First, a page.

Despite the urge to do otherwise, now is the time to challenge conventional wisdom and go all-in with your marketing initiatives. Those that do will likely emerge from a bad economy with a stronger customer base and a healthier bottom line.
By Nelson Freitas, Global Chief Strategy Officer at Omnicom Precision Marketing Group
Many brands hear “recession” and the automatic response is to stop marketing or move dollars to a transactional channel like “search.” In the recent report from International Monetary Fund, global growth is anticipated to fall from 3.2% in 2022 to 2.7% in 2023. I get that tough times call for tough measures, but unfortunately, marketing can’t easily be turned on and off, on a whim. That’s not the way it works to be optimum. Marketing is about relationships, and typically you can’t put those on hold — presence and ongoing interaction is key.
Here are a few suggestions to avoid reactionary action:
Start with continuing your marketing efforts. Historically, companies that shrink their marketing budgets during economic downturns see far less growth than their competitors that maintain marketing spend. Between 1981-82, companies that shrank their marketing efforts lost out on 256% growth. An impending recession is an opportunity to look at your current strategies. How are those strategies connecting with your target audience?
This is an opportune time to check in with your clients or customers and make sure that your brand is being noticed for the reasons you want it to be. It’s also a good time to not go an inch deep on several things but focus efforts on a select few that will have a better chance of hitting ROI and brand reputation measures.
Get creative. We have a ton of data on our customers. It’s time to go into that vault or bank of data and unearth new insights that will make your customers feel thought about, cared for, and treated not as a number but one-of-a-kind.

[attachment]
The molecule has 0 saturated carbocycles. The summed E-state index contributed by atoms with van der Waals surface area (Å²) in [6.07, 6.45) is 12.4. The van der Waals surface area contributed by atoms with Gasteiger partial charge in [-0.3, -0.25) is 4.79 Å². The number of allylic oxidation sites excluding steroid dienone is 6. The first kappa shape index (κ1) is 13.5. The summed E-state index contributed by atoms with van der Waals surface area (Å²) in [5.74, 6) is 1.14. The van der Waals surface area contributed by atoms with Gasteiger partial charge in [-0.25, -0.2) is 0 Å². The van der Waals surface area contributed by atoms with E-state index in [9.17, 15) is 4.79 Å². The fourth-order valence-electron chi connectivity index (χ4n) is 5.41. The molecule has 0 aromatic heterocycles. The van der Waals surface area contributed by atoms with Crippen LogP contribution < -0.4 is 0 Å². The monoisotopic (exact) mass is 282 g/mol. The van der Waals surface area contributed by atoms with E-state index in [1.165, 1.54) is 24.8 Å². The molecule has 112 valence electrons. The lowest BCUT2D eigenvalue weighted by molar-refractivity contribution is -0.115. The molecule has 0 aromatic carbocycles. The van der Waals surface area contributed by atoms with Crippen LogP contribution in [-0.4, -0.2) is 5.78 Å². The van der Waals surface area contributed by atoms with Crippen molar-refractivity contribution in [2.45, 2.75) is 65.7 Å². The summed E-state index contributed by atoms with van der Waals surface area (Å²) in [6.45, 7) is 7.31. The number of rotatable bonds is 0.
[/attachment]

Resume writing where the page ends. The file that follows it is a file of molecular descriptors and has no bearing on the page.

This is a good time for creative experimentation and not generic messages that ring hollow. The pandemic showed us that you must understand how disruptions are affecting your customers for your marketing to not fall flat. You have to meet the customer where they are, so get more from your creativity and communications by being meaningful with what you serve up. This costs nothing and can have a huge payoff, particularly if your competitors become complacent. This is simply smart thinking that often is overlooked.
Go niche or under-served. If your competitors are retreating, then go after an audience that’s been left neglected or ignored, which often includes minorities and other marginalized groups. Give them the attention they deserve and address their needs.
Re-configure a product or service for them. How can you strengthen your suite of offerings to meet and exceed their individual needs? It will show your brand’s inclusive efforts stretch into the world around you and not just inside the walls of your company.
Solve an awful pain point. We all know what they are — those things that consumers complain about incessantly. Something as simple as integrating and orchestrating your marketing pieces into a more coherent story will serve up a more impactful and beneficial narrative for consumers. Even just better fusing your online offerings with offline ones would be a good start to ensure you don’t miss out on any dollars that fall through the cracks given poor experience integration.
Partner up. You can’t do everything on your own so think about partnering up — from other companies to social media influencers and anyone in between — to serve up a new benefit, dimension, or message that fulfills an unmet need. This also throws off competitors by introducing a new occasion, message, or benefit previously unrecognized.
Many brands have superficial relationships with their partners that rarely go beyond “reaching more consumers,” so this is a time to go deep and be bolder. Try partnering with an organization that helps you reach your niche or under-served audience in a meaningful way, or work with another company on that long-dormant project that you and your teams have always wanted to do but would take too many hours in the busy season.
As the recession approaches, now is the time to challenge conventional wisdom and go all-in with your marketing initiatives. Those that do will likely come out the other side with a stronger customer base and a healthier bottom line.
About the Author
As global chief strategy officer at OPMG, Nelson Freitas is responsible for leading integrated digital strategy across several agencies, including RAPP, Critical Mass, and Targetbase. Nelson specializes in partnering with strategic leads at agencies to drive innovation and create scalable strategies for OPMG clients.